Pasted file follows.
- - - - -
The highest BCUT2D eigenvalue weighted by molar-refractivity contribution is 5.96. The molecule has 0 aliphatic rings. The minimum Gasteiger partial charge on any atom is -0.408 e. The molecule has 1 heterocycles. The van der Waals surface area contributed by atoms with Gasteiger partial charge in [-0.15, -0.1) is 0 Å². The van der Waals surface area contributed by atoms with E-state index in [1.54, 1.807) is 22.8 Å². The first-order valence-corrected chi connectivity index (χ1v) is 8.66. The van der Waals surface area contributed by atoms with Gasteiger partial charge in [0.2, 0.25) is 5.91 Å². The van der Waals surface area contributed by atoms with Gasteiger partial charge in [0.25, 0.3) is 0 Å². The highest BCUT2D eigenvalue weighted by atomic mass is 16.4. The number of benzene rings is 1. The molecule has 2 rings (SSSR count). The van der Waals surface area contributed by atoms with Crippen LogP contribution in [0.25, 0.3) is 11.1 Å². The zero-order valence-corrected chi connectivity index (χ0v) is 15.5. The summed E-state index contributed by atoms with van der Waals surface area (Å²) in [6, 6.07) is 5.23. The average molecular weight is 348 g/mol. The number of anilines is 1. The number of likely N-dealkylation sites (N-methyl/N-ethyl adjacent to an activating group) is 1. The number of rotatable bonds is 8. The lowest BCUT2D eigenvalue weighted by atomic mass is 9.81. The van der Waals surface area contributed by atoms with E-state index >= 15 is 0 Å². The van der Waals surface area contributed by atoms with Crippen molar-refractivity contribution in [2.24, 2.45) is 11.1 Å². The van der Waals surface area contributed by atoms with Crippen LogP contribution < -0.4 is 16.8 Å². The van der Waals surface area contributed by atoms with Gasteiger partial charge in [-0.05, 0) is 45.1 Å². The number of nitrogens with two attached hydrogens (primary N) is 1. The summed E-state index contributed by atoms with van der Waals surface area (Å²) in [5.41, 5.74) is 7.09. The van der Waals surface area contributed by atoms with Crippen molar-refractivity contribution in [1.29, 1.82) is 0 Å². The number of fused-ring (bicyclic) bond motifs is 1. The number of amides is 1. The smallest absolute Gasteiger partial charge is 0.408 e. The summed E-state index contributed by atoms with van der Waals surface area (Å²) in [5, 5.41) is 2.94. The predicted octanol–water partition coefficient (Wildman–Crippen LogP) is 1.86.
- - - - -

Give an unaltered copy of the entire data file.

The highest BCUT2D eigenvalue weighted by molar-refractivity contribution is 5.96. The molecule has 0 aliphatic rings. The minimum Gasteiger partial charge on any atom is -0.408 e. The molecule has 1 heterocycles. The van der Waals surface area contributed by atoms with Gasteiger partial charge in [-0.15, -0.1) is 0 Å². The van der Waals surface area contributed by atoms with E-state index in [1.54, 1.807) is 22.8 Å². The first-order valence-corrected chi connectivity index (χ1v) is 8.66. The van der Waals surface area contributed by atoms with Gasteiger partial charge in [0.2, 0.25) is 5.91 Å². The van der Waals surface area contributed by atoms with Gasteiger partial charge in [0.25, 0.3) is 0 Å². The highest BCUT2D eigenvalue weighted by atomic mass is 16.4. The number of benzene rings is 1. The molecule has 2 rings (SSSR count). The van der Waals surface area contributed by atoms with Crippen LogP contribution in [0.25, 0.3) is 11.1 Å². The zero-order valence-corrected chi connectivity index (χ0v) is 15.5. The summed E-state index contributed by atoms with van der Waals surface area (Å²) in [6, 6.07) is 5.23. The average molecular weight is 348 g/mol. The number of anilines is 1. The number of likely N-dealkylation sites (N-methyl/N-ethyl adjacent to an activating group) is 1. The number of rotatable bonds is 8. The lowest BCUT2D eigenvalue weighted by atomic mass is 9.81. The van der Waals surface area contributed by atoms with E-state index >= 15 is 0 Å². The van der Waals surface area contributed by atoms with Crippen molar-refractivity contribution in [2.24, 2.45) is 11.1 Å². The van der Waals surface area contributed by atoms with Crippen LogP contribution < -0.4 is 16.8 Å². The van der Waals surface area contributed by atoms with Gasteiger partial charge in [-0.05, 0) is 45.1 Å². The number of nitrogens with two attached hydrogens (primary N) is 1. The summed E-state index contributed by atoms with van der Waals surface area (Å²) in [5.41, 5.74) is 7.09. The van der Waals surface area contributed by atoms with Crippen molar-refractivity contribution in [1.29, 1.82) is 0 Å². The number of fused-ring (bicyclic) bond motifs is 1. The number of amides is 1. The smallest absolute Gasteiger partial charge is 0.408 e. The summed E-state index contributed by atoms with van der Waals surface area (Å²) in [5, 5.41) is 2.94. The predicted octanol–water partition coefficient (Wildman–Crippen LogP) is 1.86.